TOPEKA, Kan. (KSNT) – Governor Laura Kelly is expected to give her daily coronavirus update Wednesday afternoon, alongside Kansas Department of Health and Environment Secretary Dr. Lee Norman.
Wednesday morning, the state reported 2,211 positive cases of coronavirus and 110 deaths.
Gov. Kelly announced she signed executive order 20-26 which makes licensing easier for healthcare workers during this time with the following measures:
- Waives physician supervision requirement
- Permits RN and practical nurses to provide medical services even if their license has expired in the last year.
- Medical students can volunteer to help where needed
- Health care providers will be covered by liability protections
- Encourages legislature to find ways that health care providers can better serve patients during this time.
Kelly said reopening the Kansas economy will be a gradual process, not a flip of the switch. President Trump’s reopening plan says states cannot reopen until the number of coronavirus cases goes down and testing becomes more available. Kelly said the state agrees and that Kansas isn’t where the state needs to be to reopen.
Kelly said she’s been and will continue to hold meetings with business owners, employee, healthcare workers, etc. to get their input on how the state should reopen and when.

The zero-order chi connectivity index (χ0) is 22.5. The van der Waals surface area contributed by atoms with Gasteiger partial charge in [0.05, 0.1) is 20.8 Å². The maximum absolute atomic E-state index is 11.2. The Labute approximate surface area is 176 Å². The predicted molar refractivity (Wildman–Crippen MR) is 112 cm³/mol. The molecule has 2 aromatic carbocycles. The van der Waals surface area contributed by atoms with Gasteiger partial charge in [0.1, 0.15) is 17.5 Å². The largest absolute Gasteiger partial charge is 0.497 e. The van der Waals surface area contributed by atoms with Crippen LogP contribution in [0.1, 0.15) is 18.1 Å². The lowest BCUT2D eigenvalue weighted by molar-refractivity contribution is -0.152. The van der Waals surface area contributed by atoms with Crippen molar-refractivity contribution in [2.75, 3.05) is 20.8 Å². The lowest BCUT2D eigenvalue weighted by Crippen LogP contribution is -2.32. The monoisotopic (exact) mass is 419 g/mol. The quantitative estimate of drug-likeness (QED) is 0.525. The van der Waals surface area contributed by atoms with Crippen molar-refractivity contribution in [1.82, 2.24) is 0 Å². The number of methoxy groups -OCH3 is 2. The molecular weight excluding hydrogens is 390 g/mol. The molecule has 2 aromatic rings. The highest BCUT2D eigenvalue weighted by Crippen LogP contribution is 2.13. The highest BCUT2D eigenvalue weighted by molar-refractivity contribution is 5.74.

Dr. Norman said in the news conference that testing criteria has been broadened and that the health department has found that cases do not necessarily have a fever or cough.
He said he expects the state will see a jump in cases over the next few days because he believes we are in the peak right now. This is also due to an increased number of testing. The more testing there is, the more positive cases there will be.
Norman said the health department is “quite certain” that there will be a second wave of coronavirus this fall and winter. Broader testing will help target problem areas. But as of right now, Norman said we will see case numbers going down despite more testing. He said we are nearing a plateau point will, hopefully, then start to go down.
Three-thousand 3D printed testing swabs have been delivered, according to Norman. He said 10,000 more will be delivered by dentists and that 3D printers will soon get to KDHE so they can print their own swabs.